A new study claims that seven healthy habits can halve the risk of a life-threatening stroke.
And researchers at the University of Texas at Houston say that following these healthy habits can cut your risk of stroke by almost half.
These seven habits include quitting smoking, being physically active, eating right, losing weight, maintaining normal blood pressure, controlling cholesterol, and lowering blood sugar.
The researchers explain that maintaining a good diet and regular exercise can balance out any genetic risk.
Experts followed 11,500 adults in the United States aged 45 to 64 for nearly 30 years, observing how their lifestyle affected stroke risk.
These habits, created by the American Heart Association, are called the Seven Simple Rules of Life.
Age, high blood pressure, smoking, obesity, sedentary lifestyle and diabetes are known to increase the risk of stroke. The biggest risk factor is a family history of the disease.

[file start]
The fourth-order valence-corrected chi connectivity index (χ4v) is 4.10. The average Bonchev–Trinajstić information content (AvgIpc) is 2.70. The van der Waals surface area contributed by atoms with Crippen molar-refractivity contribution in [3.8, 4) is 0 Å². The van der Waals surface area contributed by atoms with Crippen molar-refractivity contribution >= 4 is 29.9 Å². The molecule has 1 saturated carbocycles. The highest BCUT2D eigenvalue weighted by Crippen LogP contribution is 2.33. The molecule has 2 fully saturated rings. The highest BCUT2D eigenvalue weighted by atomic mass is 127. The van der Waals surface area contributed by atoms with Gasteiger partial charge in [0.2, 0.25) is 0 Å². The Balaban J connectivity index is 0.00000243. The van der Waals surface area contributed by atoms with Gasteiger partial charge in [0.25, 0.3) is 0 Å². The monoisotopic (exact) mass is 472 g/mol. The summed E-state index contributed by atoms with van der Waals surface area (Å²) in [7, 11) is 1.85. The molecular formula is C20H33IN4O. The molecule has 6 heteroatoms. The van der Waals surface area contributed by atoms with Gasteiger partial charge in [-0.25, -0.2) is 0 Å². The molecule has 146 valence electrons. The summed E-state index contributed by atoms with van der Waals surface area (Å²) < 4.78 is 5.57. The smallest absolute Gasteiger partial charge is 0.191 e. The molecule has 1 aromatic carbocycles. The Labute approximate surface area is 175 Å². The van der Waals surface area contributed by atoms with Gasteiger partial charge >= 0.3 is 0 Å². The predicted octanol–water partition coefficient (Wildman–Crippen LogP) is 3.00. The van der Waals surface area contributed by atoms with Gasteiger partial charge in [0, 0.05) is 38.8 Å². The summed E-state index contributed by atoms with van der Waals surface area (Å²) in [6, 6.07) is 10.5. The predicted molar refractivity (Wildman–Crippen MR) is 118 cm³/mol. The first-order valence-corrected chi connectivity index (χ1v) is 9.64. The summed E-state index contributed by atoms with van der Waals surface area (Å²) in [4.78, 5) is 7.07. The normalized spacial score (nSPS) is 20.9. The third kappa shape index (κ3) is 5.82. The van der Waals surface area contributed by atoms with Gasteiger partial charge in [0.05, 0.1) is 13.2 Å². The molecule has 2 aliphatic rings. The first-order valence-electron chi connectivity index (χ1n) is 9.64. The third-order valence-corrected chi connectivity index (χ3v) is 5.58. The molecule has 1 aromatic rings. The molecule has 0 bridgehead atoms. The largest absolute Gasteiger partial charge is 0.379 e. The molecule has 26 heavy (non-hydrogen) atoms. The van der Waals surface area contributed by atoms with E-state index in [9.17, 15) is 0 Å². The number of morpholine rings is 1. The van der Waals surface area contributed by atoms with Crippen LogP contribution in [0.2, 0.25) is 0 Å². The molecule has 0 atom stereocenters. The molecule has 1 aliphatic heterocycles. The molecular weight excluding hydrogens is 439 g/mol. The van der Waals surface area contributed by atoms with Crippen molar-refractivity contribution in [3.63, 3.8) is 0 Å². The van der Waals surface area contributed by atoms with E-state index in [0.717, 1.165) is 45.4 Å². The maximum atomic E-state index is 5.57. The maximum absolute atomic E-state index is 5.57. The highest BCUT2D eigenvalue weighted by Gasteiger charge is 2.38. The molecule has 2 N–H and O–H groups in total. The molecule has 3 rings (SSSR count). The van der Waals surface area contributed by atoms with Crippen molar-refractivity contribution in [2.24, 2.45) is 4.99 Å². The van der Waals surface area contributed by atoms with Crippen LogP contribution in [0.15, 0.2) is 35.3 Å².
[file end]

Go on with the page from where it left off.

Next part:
All participants were assigned a “polygenic stroke risk score” based on blood tests that identified predictive mutations associated with deaths.
This estimated the lifetime chance of having a stroke based solely on their DNA.
The researchers also checked their medical records to see how well they followed the seven lifestyle habits.
They rated lower cholesterol levels based on whether and how much they took lipid-lowering drugs like statins. The team measured the participants’ blood pressure with the medications they were taking, and their blood sugar levels were measured based on whether they were treated for diabetes.
Smoking status, BMI and body weight were recorded, diet was guessed using a fruit and vegetable intake questionnaire, and physical activity was measured in minutes per week.
Participants with the highest genetic risk and the worst heart health were the most likely to have had a stroke in their lifetime, about 25%.
But for those who adhered to Life’s Simple 7, the risk dropped by 30-43%, analysis shows.
The researchers noted that these methods added nearly six more years of stroke-free life.
Overall, the healthiest group experienced the fewest strokes (6%), while the group with the fewest habits experienced the most strokes (57%).
“Our study confirms that changing lifestyle risk factors can balance the genetic risk of stroke,” said University of Texas geneticist Professor Miriam Foring, who led the study.
Source: Daily Mail